When I signed up back in 1973, the Air Force and I made a deal that I thought was fair. They got a chunk of my time and I got training to help me build the rest of my life. There was no part of that deal that said I would have to give up my right to overtime pay. You've heard of the marriage penalty? Well I think that what these new rules do is to create a military penalty. If you got your training in the military, no matter what your white collar profession is, your employer can make you work as many hours as they want and not pay you a dime extra.

If that's not a bait and switch, I don't know what is.

And I don't have any doubt that employers will take advantage of this new opportunity to cut our overtime pay. They'll tell us they have to in order to compete. They'll say if they can't take our overtime pay, they'll have to eliminate our jobs.
It won't be just the bad employers, either-because these rules will make it very hard for companies to do the right thing. If they can get as many overtime hours as they want for free instead of paying us time-and-a-half, they'll say they owe it to the stockholders. And the veterans and other working people will be stuck with less time, less money, and a broken deal.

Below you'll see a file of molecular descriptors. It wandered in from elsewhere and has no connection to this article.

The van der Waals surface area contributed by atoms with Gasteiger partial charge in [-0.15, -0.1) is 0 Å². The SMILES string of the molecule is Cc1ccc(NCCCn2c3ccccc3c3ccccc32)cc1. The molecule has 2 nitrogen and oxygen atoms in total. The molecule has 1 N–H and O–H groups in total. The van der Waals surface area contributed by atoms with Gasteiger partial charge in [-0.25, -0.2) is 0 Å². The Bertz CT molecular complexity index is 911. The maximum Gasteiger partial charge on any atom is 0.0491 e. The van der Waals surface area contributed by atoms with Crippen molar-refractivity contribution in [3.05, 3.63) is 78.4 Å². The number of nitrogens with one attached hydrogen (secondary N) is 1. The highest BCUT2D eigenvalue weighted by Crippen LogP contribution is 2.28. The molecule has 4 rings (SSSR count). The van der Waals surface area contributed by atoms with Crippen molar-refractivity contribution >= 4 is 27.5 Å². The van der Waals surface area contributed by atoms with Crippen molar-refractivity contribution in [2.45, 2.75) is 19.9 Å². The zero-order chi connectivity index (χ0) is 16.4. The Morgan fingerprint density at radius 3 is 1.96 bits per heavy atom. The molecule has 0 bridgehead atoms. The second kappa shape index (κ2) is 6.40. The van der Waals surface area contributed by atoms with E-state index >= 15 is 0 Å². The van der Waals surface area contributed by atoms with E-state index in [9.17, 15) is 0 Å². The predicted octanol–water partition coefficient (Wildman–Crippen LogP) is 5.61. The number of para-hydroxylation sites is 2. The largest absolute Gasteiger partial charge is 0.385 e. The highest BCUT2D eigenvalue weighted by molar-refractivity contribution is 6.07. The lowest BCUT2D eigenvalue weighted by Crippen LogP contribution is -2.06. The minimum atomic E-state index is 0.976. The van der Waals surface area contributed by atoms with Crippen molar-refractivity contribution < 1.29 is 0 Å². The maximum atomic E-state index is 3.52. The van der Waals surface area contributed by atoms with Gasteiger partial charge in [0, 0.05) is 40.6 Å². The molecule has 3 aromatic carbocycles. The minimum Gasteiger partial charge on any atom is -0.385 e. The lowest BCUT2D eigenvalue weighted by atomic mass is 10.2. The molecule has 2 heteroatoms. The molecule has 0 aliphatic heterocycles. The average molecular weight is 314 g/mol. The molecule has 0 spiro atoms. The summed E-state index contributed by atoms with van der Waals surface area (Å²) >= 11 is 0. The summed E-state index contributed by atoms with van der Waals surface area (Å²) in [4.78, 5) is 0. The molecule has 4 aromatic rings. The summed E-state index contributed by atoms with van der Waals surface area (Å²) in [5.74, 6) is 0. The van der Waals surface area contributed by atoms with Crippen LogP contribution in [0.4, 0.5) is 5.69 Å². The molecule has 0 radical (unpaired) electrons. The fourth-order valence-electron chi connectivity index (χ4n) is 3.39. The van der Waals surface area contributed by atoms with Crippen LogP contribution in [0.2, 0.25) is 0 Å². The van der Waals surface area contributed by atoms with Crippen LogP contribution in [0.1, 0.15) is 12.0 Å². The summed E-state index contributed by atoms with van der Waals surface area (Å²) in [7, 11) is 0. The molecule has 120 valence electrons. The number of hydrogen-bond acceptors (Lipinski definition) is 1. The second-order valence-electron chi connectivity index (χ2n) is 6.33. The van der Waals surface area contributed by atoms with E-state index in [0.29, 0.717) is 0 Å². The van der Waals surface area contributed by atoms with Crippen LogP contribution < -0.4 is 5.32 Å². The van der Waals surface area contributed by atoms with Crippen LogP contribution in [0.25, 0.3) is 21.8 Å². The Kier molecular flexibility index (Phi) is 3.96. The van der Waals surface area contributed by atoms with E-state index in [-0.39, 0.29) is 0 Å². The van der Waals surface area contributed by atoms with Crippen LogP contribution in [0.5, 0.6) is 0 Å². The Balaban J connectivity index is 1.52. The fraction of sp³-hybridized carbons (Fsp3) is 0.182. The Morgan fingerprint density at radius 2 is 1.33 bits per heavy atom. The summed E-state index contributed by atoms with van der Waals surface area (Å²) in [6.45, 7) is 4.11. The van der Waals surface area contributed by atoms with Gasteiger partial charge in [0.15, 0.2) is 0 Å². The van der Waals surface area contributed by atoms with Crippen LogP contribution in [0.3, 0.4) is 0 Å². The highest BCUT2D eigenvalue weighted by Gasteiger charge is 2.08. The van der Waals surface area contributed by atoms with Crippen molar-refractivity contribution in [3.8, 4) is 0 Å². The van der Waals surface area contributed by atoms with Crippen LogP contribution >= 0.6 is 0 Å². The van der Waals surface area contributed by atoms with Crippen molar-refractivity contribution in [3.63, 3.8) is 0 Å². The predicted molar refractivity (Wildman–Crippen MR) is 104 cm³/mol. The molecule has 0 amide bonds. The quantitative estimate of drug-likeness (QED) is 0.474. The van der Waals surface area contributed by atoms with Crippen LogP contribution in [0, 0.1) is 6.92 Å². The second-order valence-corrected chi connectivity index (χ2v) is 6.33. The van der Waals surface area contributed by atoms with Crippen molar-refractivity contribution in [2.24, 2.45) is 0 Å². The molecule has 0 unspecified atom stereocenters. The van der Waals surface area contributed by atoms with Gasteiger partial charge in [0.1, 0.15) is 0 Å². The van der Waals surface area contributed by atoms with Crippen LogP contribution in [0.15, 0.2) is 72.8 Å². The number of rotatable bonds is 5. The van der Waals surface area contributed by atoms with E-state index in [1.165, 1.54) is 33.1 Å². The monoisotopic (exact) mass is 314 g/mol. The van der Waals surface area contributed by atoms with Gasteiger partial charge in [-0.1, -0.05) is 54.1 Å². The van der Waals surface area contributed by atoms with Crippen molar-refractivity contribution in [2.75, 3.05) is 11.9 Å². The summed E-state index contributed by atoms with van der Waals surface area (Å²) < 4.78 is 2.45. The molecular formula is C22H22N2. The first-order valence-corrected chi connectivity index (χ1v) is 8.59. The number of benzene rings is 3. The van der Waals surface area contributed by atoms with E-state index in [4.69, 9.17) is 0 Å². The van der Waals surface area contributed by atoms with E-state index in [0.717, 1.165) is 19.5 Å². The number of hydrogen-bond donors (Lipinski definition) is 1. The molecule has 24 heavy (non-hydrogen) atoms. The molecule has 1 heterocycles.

I'm luckier than some other veterans because I have a union contract that will protect my rights for a while anyway. But we know the pressure will be on, because my employer is one that pushed for these new rules and they've been trying hard to get rid of our union.

And for all those who want to let these military penalty rules go through, I have a deal I'd like to propose. If you think it's okay for the government to renege on its deals, I think it should be your job to tell our military men and women in Iraq that when they come home, their service to their country will be used as a way to cut their overtime pay.

That is from Randy Fleming. It could not be said any clearer. That is the issue. TOM HARKIN and I will offer the amendment. I hope the Senate will at least permit us a chance to vote on that amendment in the next day or two.

I thank the Senator for his patience and for his indulgence.